Of all we have read recently, we particularly recommend Robin Wright’s letter from Iran, due to be published in the New Yorker print issue of 27 June.
The U.S. political scene continues to fascinate. Hard to keep up with the Republican candidates as the number of entries seems to expand daily (on Tuesday, it was Ohio Gov. John Kasich who announced). For now, Donald Trump is garnering most of the headlines, although it is more and more difficult for any rational individual not to be embarrassed by his presence and seeming popularity. Think Progress offers a glimpse of Trump supporters in case you are as baffled as we are.
The New York Times asks reasonably Are There Too Many G.O.P. Candidates? Is such a large pool of Republicans entering the race for president good or bad for establishing a record?
There are several new items filed under Education 2015, one of our favorite topics – and one we consider indispensable in achieving any roll-back of global inequalities. We were pleased to see Think Progress weigh in on vocational education Vocational Education Should Be For Everyone, and in the wake of the the World Education Forum in Incheon, Brookings published a two-part series of which the second article Quality and the SDGs: What will this really mean for education? (Part II) merits particular attention for its advocacy of the introduction of relevance pedagogy.
“The development of learning strategies, creativity, the techniques and behaviors of teamwork, critical thinking, and so on does not happen by rote or as highly circumscribed tasks. Two examples come from Eastern Tajikistan, where I have been advising the Aga Khan Foundation to introduce a Relevance Pedagogy model. In one second grade class, a highly accomplished, dynamic, experienced teacher took his second grade class on an outing to observe and learn about trees and rocks in nature and to understand erosion and how to prevent it. This was a vast improvement over the custom of only teaching these notions as abstractions from a text, as was evident in the enthusiasm of the students, their deep and creative questions and their quick and thoughtful answers to questions from the teacher. Yet, the teacher still did most of the talking, identifying the functions of trees and rocks in the natural and built environment along the 10-minute walk to the destination and pointing out and explaining the ravages of erosion and where the bank was still intact once the class reached the river bank. The local content was abundant. What he missed, though, was the opportunity for students to explore and discover these many dimensions on their own, perhaps working as teams and even competing to write down all the functions they could spot along the walk and to hypothesize and even do experiments about erosion and its prevention. Besides the even more profound learning of the concepts that would have occurred, they could have been honing their observation, teamwork, creativity, confidence, perseverance, critical thinking, and many other personal competencies.”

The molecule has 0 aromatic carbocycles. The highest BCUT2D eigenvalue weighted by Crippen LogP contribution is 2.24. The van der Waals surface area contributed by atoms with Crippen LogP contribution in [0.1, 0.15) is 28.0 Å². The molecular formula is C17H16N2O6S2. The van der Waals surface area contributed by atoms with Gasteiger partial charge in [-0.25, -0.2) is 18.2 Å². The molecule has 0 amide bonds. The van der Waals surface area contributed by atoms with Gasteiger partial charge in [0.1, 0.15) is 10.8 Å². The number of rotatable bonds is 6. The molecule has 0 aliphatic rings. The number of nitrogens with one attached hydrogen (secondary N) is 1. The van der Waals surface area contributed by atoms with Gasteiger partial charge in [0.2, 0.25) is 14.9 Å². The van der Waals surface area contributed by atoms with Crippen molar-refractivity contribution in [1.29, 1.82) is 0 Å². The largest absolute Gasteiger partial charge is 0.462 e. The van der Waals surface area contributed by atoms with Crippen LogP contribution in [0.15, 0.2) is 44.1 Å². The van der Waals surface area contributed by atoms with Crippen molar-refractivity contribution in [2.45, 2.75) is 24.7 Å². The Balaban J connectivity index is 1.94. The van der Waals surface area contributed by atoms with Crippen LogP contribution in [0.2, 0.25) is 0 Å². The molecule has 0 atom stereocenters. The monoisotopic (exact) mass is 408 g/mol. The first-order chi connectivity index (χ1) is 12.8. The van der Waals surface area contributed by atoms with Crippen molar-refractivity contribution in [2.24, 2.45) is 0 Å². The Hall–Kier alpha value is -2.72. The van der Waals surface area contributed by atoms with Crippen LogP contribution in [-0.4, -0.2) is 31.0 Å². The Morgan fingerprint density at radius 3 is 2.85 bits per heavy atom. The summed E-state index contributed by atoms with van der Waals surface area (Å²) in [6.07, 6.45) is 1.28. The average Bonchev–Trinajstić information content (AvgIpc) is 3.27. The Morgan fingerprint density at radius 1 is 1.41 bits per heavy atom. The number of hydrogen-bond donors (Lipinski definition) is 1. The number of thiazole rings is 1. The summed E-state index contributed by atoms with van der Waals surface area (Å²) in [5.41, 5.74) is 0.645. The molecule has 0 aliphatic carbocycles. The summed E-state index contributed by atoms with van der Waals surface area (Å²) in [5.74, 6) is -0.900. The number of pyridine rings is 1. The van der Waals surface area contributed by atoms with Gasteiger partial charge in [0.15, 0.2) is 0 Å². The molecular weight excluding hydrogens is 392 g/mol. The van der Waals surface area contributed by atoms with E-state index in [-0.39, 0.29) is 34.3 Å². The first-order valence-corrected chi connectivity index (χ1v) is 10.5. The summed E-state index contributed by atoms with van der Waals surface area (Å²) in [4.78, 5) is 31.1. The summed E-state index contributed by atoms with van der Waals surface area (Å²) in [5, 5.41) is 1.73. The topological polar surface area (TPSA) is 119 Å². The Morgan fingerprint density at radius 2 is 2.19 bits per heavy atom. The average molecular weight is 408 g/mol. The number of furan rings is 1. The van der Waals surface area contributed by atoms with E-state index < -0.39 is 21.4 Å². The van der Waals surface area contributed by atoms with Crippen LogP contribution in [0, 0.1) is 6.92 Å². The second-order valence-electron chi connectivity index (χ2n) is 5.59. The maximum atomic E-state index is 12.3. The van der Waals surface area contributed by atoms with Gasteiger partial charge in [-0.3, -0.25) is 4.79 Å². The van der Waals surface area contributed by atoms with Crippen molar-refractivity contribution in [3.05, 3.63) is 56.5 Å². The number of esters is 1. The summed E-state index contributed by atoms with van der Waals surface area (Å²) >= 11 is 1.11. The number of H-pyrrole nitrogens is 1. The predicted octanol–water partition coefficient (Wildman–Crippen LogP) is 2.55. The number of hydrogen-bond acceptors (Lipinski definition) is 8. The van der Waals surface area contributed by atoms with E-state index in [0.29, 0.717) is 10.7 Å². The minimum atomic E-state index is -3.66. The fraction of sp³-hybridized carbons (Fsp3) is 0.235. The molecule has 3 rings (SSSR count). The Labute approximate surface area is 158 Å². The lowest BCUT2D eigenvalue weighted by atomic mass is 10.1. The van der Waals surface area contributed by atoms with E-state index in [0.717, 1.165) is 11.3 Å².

We have been happy about many actions taken in Montreal with Denis Coderre at the helm, but we are bitterly disappointed by the news of the proposed development of Maison Alcan (Proposal for Maison Alcan is ‘brutal,’ critics say). Spokesperson Richard Bergeron, independent councillor and member of the executive committee, said the city has followed the law on urban planning, but the process appears to have been underhanded and excessively secretive (No signatures as Maison Alcan referendum deadline passes). It seems that the beautiful greystone, so lovingly restored under David Culver‘s critical eye is to be preserved, but for how long? What a contrast with the intelligent way, as documented in Céline Cooper‘s engaging piece, the building’s owner and authorities have treated the Northeastern Lunch sign.
The construction summer madness seems greater than ever with many malcontents (Peel St. merchants decry slow rate of reconstruction) and Local politicians upset with construction contracts. Beryl Wajsman offers some valuable advice (Montreal can work. Let’s make it happen!) that we hope authorities are absorbing & applying.
Last week we learned that Canada ranked as ‘most admired’ country in the world according to an annual survey conducted by the Reputation Institute [not, we admit, previously one of our go-to sources for news]. This week, Transparency International released its Corruption Perceptions Index 2014 and with a score of 81, Canada ranks 10/175, putting it behind the usual Nordic suspects, New Zealand, Singapore, Switzerland, Luxemburg and the Netherlands. This has led inevitably to discussion of tax evasion (versus avoidance) and other corruption matters. A possible solution to your ethical dilemma: move to ‘Liberland,’ the Place of No Taxes Where Crowdfunding Rules.
Notwithstanding our fascination with the Greece/EU/eurozone drama, we owe it to ourselves to look up, up and away and enjoy the scientific and technical marvels of the New Horizons Pluto probe. You might also enjoy From the Start, Pluto was a Puzzle: Timeline and The Weirdest Reason Pluto Didn’t Become A Real Planet
One Comment on "Wednesday Night #1742"
Where else but Montreal can one find such intelligence and wit being bandied about for two solid hours on hotbed issues over a glass of Pinot Noir?
With Kimon there to offer a first-person account on the turmoil in Greece, followed by Zahra’s insight into the Iran deal, the conversation was most satisfying. While we were spoiled last week with assessments into the economic and political underpinnings that drove events (in both cases) to the tipping point, almost all the salons I attended in Los Angeles centered on ‘celebrity’ in one form or another.
As a result I no longer have any interest in sitting through an evening listening to unrelenting, partisan b.s. (Jerry Brown was the exception) unless I am there to write a review. And I soon tired of book signings where the canapés were better than the conversation. One of the few exceptions was the night Margaret Atwood came to speak at UCLA about her surprise best seller, Payback (2008). The woman can not only write but also speak intelligently. Imagine that!
Kudos to you and David on another exceptional Wednesday night. And, of course, on the Gazette article!